The ACA imposes a maximum dollar limit on employee contributions to health flexible spending accounts (FSAs). Although the ACA set this limit at $2,500, the limit is indexed for cost-of-living adjustments each year. On Oct. 19, 2017, the IRS announced that, for taxable years beginning in 2018, the dollar limit on employees’ salary reduction contributions to a health FSA will increase to $2,650.
Employers may continue to impose their own dollar limits on employee contributions to health FSAs, as long as the employer’s limit does not exceed the ACA’s maximum limit in effect for the plan year. For example, an employer may decide to continue limiting employee health FSA contributions for the 2018 plan year to $2,500.
Go here for more information.
Health FSA Limit Will Increase for 2018 10-19-17
Some folks may think that Friday’s Executive Order did away with Obamacare subsidies altogether. It didn’t.
There are two subsidies. One was cut. One wasn’t.
In a nutshell, one subsidy lowers the cost of premium (aka premium tax credits) for those qualified individuals and families enrolled through the exchange and making less than 400% above the poverty level. This stays in place.
The other covers a reduction in the out-of- pocket expenses or claims costs paid to the medical provider by the patient (aka cost-sharing reductions). This subsidy applies to those earning below 250% of the poverty level and covered by a plan issued by the insurance company through the exchange.
It’s this out-of-pocket budget appropriation that was cut by Friday’s Executive Order.
From what we hear, despite Friday’s Order most of those enrollees who qualify for the out-of-pocket assistance will continue to receive it as part of their coverage at least through 2018. Many of the insurance carriers still participating on the exchange expected the subsidy cut and planned for it when they filed their rate increases and established their pricing for 2018.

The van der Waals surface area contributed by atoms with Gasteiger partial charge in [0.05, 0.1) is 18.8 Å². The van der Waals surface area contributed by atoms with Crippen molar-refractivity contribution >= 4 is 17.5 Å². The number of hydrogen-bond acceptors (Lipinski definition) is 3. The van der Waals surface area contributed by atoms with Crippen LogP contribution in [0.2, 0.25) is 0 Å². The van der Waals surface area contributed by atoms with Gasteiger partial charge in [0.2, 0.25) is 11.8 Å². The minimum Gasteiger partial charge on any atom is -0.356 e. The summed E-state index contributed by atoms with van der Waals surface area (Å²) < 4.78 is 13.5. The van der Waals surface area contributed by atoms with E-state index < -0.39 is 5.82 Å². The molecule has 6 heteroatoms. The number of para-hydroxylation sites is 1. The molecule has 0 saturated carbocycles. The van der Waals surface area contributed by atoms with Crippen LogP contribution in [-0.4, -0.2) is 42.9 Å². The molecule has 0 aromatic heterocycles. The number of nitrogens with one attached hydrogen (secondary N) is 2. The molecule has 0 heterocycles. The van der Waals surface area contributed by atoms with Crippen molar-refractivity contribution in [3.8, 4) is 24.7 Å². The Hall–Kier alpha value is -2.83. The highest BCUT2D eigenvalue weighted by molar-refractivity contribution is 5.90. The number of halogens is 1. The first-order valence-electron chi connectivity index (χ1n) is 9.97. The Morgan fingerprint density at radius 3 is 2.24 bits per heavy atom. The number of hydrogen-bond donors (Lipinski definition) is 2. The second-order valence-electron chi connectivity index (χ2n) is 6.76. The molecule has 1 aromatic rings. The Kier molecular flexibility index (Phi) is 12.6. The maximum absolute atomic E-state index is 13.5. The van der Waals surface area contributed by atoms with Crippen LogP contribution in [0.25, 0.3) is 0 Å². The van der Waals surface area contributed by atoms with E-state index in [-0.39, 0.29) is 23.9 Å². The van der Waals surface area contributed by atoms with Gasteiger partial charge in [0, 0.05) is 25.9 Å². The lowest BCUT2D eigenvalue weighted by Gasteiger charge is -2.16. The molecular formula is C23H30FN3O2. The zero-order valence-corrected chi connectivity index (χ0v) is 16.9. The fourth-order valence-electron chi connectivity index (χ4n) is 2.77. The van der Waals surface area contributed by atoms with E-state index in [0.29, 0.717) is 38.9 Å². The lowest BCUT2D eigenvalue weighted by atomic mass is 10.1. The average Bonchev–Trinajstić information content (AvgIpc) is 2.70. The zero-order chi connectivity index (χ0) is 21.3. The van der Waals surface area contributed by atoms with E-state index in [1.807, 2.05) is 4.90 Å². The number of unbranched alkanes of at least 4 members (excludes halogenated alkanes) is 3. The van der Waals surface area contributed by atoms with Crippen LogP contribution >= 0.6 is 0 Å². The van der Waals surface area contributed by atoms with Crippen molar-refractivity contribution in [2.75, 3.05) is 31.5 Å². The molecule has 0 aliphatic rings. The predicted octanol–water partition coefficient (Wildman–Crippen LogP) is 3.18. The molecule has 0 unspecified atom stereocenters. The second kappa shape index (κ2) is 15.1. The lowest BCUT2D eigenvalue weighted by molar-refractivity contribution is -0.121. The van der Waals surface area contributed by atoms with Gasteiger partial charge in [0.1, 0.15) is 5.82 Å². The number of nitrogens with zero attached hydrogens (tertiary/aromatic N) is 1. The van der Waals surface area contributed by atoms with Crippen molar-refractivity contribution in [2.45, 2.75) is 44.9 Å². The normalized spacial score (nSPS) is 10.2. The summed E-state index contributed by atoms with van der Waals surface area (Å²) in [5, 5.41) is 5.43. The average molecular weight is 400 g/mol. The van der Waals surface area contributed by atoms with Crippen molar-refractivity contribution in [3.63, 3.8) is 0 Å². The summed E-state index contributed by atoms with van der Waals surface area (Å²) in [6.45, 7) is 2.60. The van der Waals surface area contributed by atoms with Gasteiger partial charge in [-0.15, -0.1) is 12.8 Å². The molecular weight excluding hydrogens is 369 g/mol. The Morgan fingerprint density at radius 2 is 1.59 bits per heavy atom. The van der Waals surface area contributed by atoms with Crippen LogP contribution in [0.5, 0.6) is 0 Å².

You can read more here.
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- Tom Barrett
- October 16, 2017
- ACA, affordable care act, cost, costs, employees, enrollment, exchange, federal, health plans, healthcare, healthcare reform, insurance, Obamacare, open enrollment, ruling, subsidies
- 0 Comments
Medicare can be tricky when it is coordinating with Group Health Coverage.
This is especially true when Medicare enrollees WAIVE Part B coverage, thinking that they don’t need it because they have Group Health Coverage.
Our message to those people is BE CAREFUL. You must be certain that if you waive Part B coverage that you are not opening yourself up to claims exposure.
Never assume that a Group Health Plan will step in and cover claims.
Since CMS clearly states that the INDIVIDUAL is responsible to know (not the employer nor the insurance company) the Medicare coordination with other coverage, it is critical to be careful and do the research.
Here are some examples where things get tricky:
- When an employer has fewer than 20 employees, Medicare is primary. With some insurance companies they do not even pay claims if Medicare does not approve. If one does not enroll in Part B, that means NOTHING is approved by Medicare. Translation: Costs that would have gone to Part B are not approved by Medicare and not approved by the insurance company. This is a big problem.
- When an employer has fewer than 100 employees, Medicare that is DUE TO DISABILITY is primary. The same rules apply.